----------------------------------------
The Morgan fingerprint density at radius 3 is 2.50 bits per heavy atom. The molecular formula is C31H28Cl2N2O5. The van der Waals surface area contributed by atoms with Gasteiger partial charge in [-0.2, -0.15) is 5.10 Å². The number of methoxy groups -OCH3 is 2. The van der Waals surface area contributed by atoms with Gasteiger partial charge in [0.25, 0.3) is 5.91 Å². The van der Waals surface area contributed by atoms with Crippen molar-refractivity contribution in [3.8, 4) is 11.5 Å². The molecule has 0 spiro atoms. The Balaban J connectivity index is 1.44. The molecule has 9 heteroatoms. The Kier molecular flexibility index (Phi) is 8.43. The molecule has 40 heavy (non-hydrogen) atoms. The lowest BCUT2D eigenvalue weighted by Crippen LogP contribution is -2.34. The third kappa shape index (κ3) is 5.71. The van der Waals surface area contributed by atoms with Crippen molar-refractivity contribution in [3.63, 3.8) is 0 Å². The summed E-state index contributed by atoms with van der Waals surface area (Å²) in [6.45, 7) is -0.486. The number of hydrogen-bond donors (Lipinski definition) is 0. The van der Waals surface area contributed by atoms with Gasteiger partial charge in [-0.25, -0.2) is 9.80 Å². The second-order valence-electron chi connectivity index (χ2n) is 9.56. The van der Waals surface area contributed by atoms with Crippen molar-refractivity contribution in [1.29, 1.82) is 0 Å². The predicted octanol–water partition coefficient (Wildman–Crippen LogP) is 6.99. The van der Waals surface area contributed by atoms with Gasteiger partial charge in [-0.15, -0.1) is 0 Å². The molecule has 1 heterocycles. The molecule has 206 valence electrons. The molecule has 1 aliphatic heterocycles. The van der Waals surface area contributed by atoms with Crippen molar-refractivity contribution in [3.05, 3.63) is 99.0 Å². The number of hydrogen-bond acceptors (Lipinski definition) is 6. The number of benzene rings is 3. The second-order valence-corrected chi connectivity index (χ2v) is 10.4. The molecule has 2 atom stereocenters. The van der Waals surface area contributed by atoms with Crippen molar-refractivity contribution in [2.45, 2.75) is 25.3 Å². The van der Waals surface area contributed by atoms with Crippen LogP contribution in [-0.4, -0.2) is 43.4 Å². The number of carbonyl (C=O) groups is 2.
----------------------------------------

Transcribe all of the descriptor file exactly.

The Morgan fingerprint density at radius 3 is 2.50 bits per heavy atom. The molecular formula is C31H28Cl2N2O5. The van der Waals surface area contributed by atoms with Gasteiger partial charge in [-0.2, -0.15) is 5.10 Å². The number of methoxy groups -OCH3 is 2. The van der Waals surface area contributed by atoms with Gasteiger partial charge in [0.25, 0.3) is 5.91 Å². The van der Waals surface area contributed by atoms with Crippen molar-refractivity contribution in [3.8, 4) is 11.5 Å². The molecule has 0 spiro atoms. The Balaban J connectivity index is 1.44. The molecule has 9 heteroatoms. The Kier molecular flexibility index (Phi) is 8.43. The molecule has 40 heavy (non-hydrogen) atoms. The lowest BCUT2D eigenvalue weighted by Crippen LogP contribution is -2.34. The third kappa shape index (κ3) is 5.71. The van der Waals surface area contributed by atoms with Crippen molar-refractivity contribution in [3.63, 3.8) is 0 Å². The summed E-state index contributed by atoms with van der Waals surface area (Å²) in [6.45, 7) is -0.486. The number of hydrogen-bond donors (Lipinski definition) is 0. The van der Waals surface area contributed by atoms with Gasteiger partial charge in [-0.25, -0.2) is 9.80 Å². The second-order valence-electron chi connectivity index (χ2n) is 9.56. The van der Waals surface area contributed by atoms with Crippen molar-refractivity contribution in [1.29, 1.82) is 0 Å². The predicted octanol–water partition coefficient (Wildman–Crippen LogP) is 6.99. The van der Waals surface area contributed by atoms with Gasteiger partial charge in [-0.15, -0.1) is 0 Å². The molecule has 1 heterocycles. The molecule has 206 valence electrons. The molecule has 1 aliphatic heterocycles. The van der Waals surface area contributed by atoms with Crippen molar-refractivity contribution in [3.05, 3.63) is 99.0 Å². The number of hydrogen-bond acceptors (Lipinski definition) is 6. The number of benzene rings is 3. The second-order valence-corrected chi connectivity index (χ2v) is 10.4. The molecule has 2 atom stereocenters. The van der Waals surface area contributed by atoms with Crippen molar-refractivity contribution in [2.45, 2.75) is 25.3 Å². The van der Waals surface area contributed by atoms with Crippen LogP contribution in [-0.4, -0.2) is 43.4 Å². The number of carbonyl (C=O) groups is 2.